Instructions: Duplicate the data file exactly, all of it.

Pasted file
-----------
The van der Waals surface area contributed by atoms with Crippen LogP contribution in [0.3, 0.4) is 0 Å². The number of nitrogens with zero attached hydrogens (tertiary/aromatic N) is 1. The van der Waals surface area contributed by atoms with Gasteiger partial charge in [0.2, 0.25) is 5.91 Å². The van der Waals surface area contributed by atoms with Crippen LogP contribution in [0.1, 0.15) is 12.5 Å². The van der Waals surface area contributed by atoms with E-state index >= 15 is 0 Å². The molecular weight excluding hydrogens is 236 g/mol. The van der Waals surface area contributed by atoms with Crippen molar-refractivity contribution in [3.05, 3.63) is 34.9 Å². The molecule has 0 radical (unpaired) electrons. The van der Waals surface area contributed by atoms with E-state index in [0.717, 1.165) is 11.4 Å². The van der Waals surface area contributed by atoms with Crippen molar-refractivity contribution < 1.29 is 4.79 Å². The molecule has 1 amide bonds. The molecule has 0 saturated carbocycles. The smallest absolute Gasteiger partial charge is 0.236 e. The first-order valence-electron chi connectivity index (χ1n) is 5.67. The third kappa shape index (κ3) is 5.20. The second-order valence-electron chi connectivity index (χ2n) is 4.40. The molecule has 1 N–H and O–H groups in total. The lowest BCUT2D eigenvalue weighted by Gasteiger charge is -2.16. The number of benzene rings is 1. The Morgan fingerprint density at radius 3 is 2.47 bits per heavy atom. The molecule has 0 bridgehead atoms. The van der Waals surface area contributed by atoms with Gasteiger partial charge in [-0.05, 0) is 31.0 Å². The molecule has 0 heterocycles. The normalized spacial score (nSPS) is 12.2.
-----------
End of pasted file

The van der Waals surface area contributed by atoms with Crippen LogP contribution in [0.3, 0.4) is 0 Å². The number of nitrogens with zero attached hydrogens (tertiary/aromatic N) is 1. The van der Waals surface area contributed by atoms with Gasteiger partial charge in [0.2, 0.25) is 5.91 Å². The van der Waals surface area contributed by atoms with Crippen LogP contribution in [0.1, 0.15) is 12.5 Å². The van der Waals surface area contributed by atoms with E-state index >= 15 is 0 Å². The molecular weight excluding hydrogens is 236 g/mol. The van der Waals surface area contributed by atoms with Crippen molar-refractivity contribution in [3.05, 3.63) is 34.9 Å². The molecule has 0 radical (unpaired) electrons. The van der Waals surface area contributed by atoms with E-state index in [0.717, 1.165) is 11.4 Å². The van der Waals surface area contributed by atoms with Crippen molar-refractivity contribution < 1.29 is 4.79 Å². The molecule has 1 amide bonds. The molecule has 0 saturated carbocycles. The smallest absolute Gasteiger partial charge is 0.236 e. The first-order valence-electron chi connectivity index (χ1n) is 5.67. The third kappa shape index (κ3) is 5.20. The second-order valence-electron chi connectivity index (χ2n) is 4.40. The molecule has 1 N–H and O–H groups in total. The lowest BCUT2D eigenvalue weighted by Gasteiger charge is -2.16. The number of benzene rings is 1. The Morgan fingerprint density at radius 3 is 2.47 bits per heavy atom. The molecule has 0 bridgehead atoms. The van der Waals surface area contributed by atoms with Gasteiger partial charge in [-0.05, 0) is 31.0 Å². The molecule has 0 heterocycles. The normalized spacial score (nSPS) is 12.2.